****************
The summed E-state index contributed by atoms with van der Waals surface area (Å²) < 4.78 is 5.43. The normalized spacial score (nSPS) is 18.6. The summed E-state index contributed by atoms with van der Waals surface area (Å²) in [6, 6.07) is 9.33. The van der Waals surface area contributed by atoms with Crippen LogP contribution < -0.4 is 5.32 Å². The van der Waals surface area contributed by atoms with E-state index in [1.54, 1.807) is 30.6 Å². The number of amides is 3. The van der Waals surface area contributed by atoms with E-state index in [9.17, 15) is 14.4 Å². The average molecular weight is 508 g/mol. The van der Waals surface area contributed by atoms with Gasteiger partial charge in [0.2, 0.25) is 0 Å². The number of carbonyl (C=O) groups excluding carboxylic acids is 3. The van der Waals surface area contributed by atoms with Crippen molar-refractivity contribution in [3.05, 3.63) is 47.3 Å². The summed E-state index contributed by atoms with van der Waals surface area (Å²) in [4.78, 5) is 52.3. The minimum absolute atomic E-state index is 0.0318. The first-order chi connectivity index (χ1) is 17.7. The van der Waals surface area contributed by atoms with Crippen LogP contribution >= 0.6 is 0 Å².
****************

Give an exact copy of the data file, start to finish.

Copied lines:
The summed E-state index contributed by atoms with van der Waals surface area (Å²) < 4.78 is 5.43. The normalized spacial score (nSPS) is 18.6. The summed E-state index contributed by atoms with van der Waals surface area (Å²) in [6, 6.07) is 9.33. The van der Waals surface area contributed by atoms with Crippen LogP contribution < -0.4 is 5.32 Å². The van der Waals surface area contributed by atoms with E-state index in [1.54, 1.807) is 30.6 Å². The number of amides is 3. The van der Waals surface area contributed by atoms with E-state index in [9.17, 15) is 14.4 Å². The average molecular weight is 508 g/mol. The van der Waals surface area contributed by atoms with Gasteiger partial charge in [0.2, 0.25) is 0 Å². The number of carbonyl (C=O) groups excluding carboxylic acids is 3. The van der Waals surface area contributed by atoms with Crippen molar-refractivity contribution in [3.05, 3.63) is 47.3 Å². The summed E-state index contributed by atoms with van der Waals surface area (Å²) in [4.78, 5) is 52.3. The minimum absolute atomic E-state index is 0.0318. The first-order chi connectivity index (χ1) is 17.7. The van der Waals surface area contributed by atoms with Crippen LogP contribution >= 0.6 is 0 Å².